Multinational cooperation is the key characteristic of the NAEW&C Programme Management Organisation (NAPMO). Currently, the 16 full NAPMO nations are: Belgium, the Czech Republic, Denmark, Germany, Greece, Hungary, Italy, Luxembourg, the Netherlands, Norway, Poland, Portugal, Romania, Spain, Turkey and the United States.
The United Kingdom exercises limited participation as a NAPMO member, but its fleet of E-3D aircraft is an integral part of the NAEW&C Force. France has an observer role and maintains continual coordination to ensure its E-3F aircraft remain interoperable with the other E-3 fleets. France also often assists in coordinated operations with the NAEW&C Force.
The NAEW&C Force Command Headquarters is co-located with Supreme Headquarters Allied Powers Europe (SHAPE) in Mons, Belgium, and exercises operational control over the Force, consisting of two operational components:
- the E-3A Component based at NAB Geilenkirchen, which operates the 17 NATO-owned NE-3A aircraft (the squadrons are manned by integrated international crews from 15 nations); and
- the E-3D Component based at RAF Waddington, United Kingdom, which operates their six Boeing E-3D aircraft (the component is manned by Royal Air Force personnel only).
The Force also maintains three forward-operating bases (FOBs) at Konya in Turkey, Aktion in Greece, Trapani in Italy, and a forward-operating location (FOL) at Oerland, Norway.
The AWACS programme, including execution of modernisation projects, is managed on a day-to-day basis by the NAEW&C Programme Management Agency (NAPMA), which is located at Brunssum, the Netherlands. The agency is staffed by military officers seconded to the agency and by civilian officials from the nations participating in the programme. In 2011, the NAPMA General Manager was assigned by the NAPMO nations as the Technical Airworthiness Authority (TAA) for the NE-3A fleet. Supported by a dedicated engineering office, the TAA shares responsibilities for airworthiness certification, together with the NAEW&C Force Commander who is responsible operations and support of the fleet.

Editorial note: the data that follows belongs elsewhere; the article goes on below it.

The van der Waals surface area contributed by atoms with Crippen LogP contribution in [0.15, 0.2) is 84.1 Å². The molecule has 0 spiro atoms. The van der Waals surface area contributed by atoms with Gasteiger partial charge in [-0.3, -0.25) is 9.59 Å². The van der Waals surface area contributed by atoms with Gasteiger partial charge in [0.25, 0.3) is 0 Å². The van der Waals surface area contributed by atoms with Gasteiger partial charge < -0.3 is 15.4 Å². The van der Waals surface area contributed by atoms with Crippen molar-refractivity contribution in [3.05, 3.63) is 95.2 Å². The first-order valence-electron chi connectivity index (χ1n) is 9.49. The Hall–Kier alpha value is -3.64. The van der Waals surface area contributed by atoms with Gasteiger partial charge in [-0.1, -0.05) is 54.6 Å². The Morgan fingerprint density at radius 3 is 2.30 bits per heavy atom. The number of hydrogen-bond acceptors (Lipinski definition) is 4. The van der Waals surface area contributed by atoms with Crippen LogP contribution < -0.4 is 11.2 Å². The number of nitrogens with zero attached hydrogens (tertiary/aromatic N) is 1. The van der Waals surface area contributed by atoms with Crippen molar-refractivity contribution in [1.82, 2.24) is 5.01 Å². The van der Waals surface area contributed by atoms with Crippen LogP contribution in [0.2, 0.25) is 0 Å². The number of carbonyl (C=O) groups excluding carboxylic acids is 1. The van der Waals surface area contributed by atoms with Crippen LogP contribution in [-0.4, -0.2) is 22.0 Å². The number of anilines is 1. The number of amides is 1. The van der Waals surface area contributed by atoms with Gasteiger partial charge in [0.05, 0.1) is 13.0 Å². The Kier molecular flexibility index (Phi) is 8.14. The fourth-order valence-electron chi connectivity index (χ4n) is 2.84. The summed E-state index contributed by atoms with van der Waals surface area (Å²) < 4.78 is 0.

How the NAEW&C Force works
All AWACS aircraft undergo continuous modifications for modernisation and for operations and support. An NE-3A aircraft modified under the NATO Mid-Term (NMT) Programme has a standard crew of 16, while the original E-3D requires a standard crew of 18. Whatever the variant, the flight and mission crews are highly-trained men and women whose expertise covers all areas of flight operations, including battle space management, weapons control, surveillance control, data link management and the technical aspects of communications, data systems and mission radar.
Under normal circumstances, the aircraft can operate for about eight hours (and longer with air-to-air refuelling) at 30,000 feet (9,150 metres).
The active surveillance sensors are located in the radar dome (“rotodome”) which makes the NE-3A such a uniquely recognisable aircraft. This structure rotates once every ten seconds and provides the NE-3A with 360-degree radar coverage that can detect aircraft out to a distance of more than 215 nautical miles (400 kilometres).
One aircraft flying at 30,000 feet has a surveillance area coverage of more than 120,000 square miles and three aircraft operating in overlapping, coordinated orbits can provide unbroken radar coverage of the whole of Central Europe.
The aircraft is able to track and identify potentially hostile aircraft operating at low altitudes, as well as provide fighter control of Allied aircraft. It can simultaneously track and identify maritime contacts, and provide coordination support to Allied surface forces.